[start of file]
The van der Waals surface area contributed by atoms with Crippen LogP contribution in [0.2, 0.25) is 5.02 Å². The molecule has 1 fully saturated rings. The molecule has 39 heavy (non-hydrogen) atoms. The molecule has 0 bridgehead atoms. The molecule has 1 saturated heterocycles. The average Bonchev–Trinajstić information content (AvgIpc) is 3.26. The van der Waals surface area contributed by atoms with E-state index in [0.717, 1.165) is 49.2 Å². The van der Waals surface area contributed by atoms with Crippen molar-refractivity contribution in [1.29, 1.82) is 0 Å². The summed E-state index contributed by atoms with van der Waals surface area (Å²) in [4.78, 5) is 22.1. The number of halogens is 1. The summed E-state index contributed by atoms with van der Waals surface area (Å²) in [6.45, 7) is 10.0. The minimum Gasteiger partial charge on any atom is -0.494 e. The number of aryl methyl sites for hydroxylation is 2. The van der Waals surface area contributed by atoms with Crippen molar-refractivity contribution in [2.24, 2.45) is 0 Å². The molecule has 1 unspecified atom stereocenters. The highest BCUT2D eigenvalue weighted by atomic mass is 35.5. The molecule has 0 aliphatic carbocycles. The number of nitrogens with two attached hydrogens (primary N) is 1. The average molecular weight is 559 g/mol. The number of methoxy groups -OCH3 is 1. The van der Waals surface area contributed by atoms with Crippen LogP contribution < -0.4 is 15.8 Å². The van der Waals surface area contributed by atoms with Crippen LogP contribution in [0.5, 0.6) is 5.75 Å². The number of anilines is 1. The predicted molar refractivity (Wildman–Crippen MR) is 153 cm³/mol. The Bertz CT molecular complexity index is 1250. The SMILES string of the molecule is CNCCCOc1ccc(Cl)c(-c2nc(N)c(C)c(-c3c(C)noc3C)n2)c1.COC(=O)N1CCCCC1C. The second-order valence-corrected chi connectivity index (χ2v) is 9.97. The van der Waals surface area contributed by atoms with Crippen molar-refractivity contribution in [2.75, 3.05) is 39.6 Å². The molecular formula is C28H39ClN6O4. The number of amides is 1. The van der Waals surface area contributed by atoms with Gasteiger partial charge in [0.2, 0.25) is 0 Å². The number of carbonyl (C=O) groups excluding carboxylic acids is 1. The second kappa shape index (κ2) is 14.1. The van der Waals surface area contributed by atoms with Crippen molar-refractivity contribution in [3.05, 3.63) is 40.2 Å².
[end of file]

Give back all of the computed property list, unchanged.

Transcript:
The van der Waals surface area contributed by atoms with Crippen LogP contribution in [0.2, 0.25) is 5.02 Å². The molecule has 1 fully saturated rings. The molecule has 39 heavy (non-hydrogen) atoms. The molecule has 0 bridgehead atoms. The molecule has 1 saturated heterocycles. The average Bonchev–Trinajstić information content (AvgIpc) is 3.26. The van der Waals surface area contributed by atoms with E-state index in [0.717, 1.165) is 49.2 Å². The van der Waals surface area contributed by atoms with Crippen molar-refractivity contribution in [1.29, 1.82) is 0 Å². The summed E-state index contributed by atoms with van der Waals surface area (Å²) in [4.78, 5) is 22.1. The number of halogens is 1. The summed E-state index contributed by atoms with van der Waals surface area (Å²) in [6.45, 7) is 10.0. The minimum Gasteiger partial charge on any atom is -0.494 e. The number of aryl methyl sites for hydroxylation is 2. The van der Waals surface area contributed by atoms with Crippen molar-refractivity contribution in [2.24, 2.45) is 0 Å². The molecule has 1 unspecified atom stereocenters. The highest BCUT2D eigenvalue weighted by atomic mass is 35.5. The molecule has 0 aliphatic carbocycles. The number of nitrogens with two attached hydrogens (primary N) is 1. The average molecular weight is 559 g/mol. The number of methoxy groups -OCH3 is 1. The van der Waals surface area contributed by atoms with Crippen LogP contribution < -0.4 is 15.8 Å². The van der Waals surface area contributed by atoms with Crippen LogP contribution in [0.5, 0.6) is 5.75 Å². The number of anilines is 1. The predicted molar refractivity (Wildman–Crippen MR) is 153 cm³/mol. The Bertz CT molecular complexity index is 1250. The SMILES string of the molecule is CNCCCOc1ccc(Cl)c(-c2nc(N)c(C)c(-c3c(C)noc3C)n2)c1.COC(=O)N1CCCCC1C. The second-order valence-corrected chi connectivity index (χ2v) is 9.97. The van der Waals surface area contributed by atoms with Crippen molar-refractivity contribution in [2.75, 3.05) is 39.6 Å². The molecular formula is C28H39ClN6O4. The number of amides is 1. The van der Waals surface area contributed by atoms with Gasteiger partial charge in [0.2, 0.25) is 0 Å². The number of carbonyl (C=O) groups excluding carboxylic acids is 1. The second kappa shape index (κ2) is 14.1. The van der Waals surface area contributed by atoms with Crippen molar-refractivity contribution in [3.05, 3.63) is 40.2 Å².